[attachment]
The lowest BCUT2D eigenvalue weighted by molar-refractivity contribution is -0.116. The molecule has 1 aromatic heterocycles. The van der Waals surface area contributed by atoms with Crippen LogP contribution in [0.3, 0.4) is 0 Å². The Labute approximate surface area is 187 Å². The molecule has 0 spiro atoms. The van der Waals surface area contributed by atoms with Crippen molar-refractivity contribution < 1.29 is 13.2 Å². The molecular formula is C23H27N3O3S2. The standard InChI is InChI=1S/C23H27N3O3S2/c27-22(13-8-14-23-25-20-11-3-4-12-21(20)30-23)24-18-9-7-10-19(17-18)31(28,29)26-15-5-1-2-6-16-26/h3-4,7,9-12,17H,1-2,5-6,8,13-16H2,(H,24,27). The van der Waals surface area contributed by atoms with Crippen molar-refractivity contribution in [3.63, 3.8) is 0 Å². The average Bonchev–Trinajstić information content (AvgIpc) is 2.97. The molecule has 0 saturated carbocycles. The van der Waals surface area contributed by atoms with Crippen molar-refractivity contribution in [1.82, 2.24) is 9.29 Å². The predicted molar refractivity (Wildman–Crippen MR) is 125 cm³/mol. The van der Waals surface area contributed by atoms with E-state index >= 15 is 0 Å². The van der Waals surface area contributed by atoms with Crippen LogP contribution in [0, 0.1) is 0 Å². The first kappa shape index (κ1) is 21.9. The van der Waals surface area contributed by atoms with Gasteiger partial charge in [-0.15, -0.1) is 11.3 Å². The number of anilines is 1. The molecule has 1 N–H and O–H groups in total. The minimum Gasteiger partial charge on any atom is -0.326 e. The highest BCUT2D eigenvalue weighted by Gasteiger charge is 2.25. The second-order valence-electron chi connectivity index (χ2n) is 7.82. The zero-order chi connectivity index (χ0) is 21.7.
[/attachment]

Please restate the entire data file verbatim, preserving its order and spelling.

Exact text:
The lowest BCUT2D eigenvalue weighted by molar-refractivity contribution is -0.116. The molecule has 1 aromatic heterocycles. The van der Waals surface area contributed by atoms with Crippen LogP contribution in [0.3, 0.4) is 0 Å². The Labute approximate surface area is 187 Å². The molecule has 0 spiro atoms. The van der Waals surface area contributed by atoms with Crippen molar-refractivity contribution < 1.29 is 13.2 Å². The molecular formula is C23H27N3O3S2. The standard InChI is InChI=1S/C23H27N3O3S2/c27-22(13-8-14-23-25-20-11-3-4-12-21(20)30-23)24-18-9-7-10-19(17-18)31(28,29)26-15-5-1-2-6-16-26/h3-4,7,9-12,17H,1-2,5-6,8,13-16H2,(H,24,27). The van der Waals surface area contributed by atoms with Crippen molar-refractivity contribution in [3.63, 3.8) is 0 Å². The average Bonchev–Trinajstić information content (AvgIpc) is 2.97. The molecule has 0 saturated carbocycles. The van der Waals surface area contributed by atoms with Crippen molar-refractivity contribution in [1.82, 2.24) is 9.29 Å². The predicted molar refractivity (Wildman–Crippen MR) is 125 cm³/mol. The van der Waals surface area contributed by atoms with E-state index >= 15 is 0 Å². The van der Waals surface area contributed by atoms with Crippen LogP contribution in [0, 0.1) is 0 Å². The first kappa shape index (κ1) is 21.9. The van der Waals surface area contributed by atoms with Gasteiger partial charge in [-0.15, -0.1) is 11.3 Å². The number of anilines is 1. The molecule has 1 N–H and O–H groups in total. The minimum Gasteiger partial charge on any atom is -0.326 e. The highest BCUT2D eigenvalue weighted by Gasteiger charge is 2.25. The second-order valence-electron chi connectivity index (χ2n) is 7.82. The zero-order chi connectivity index (χ0) is 21.7.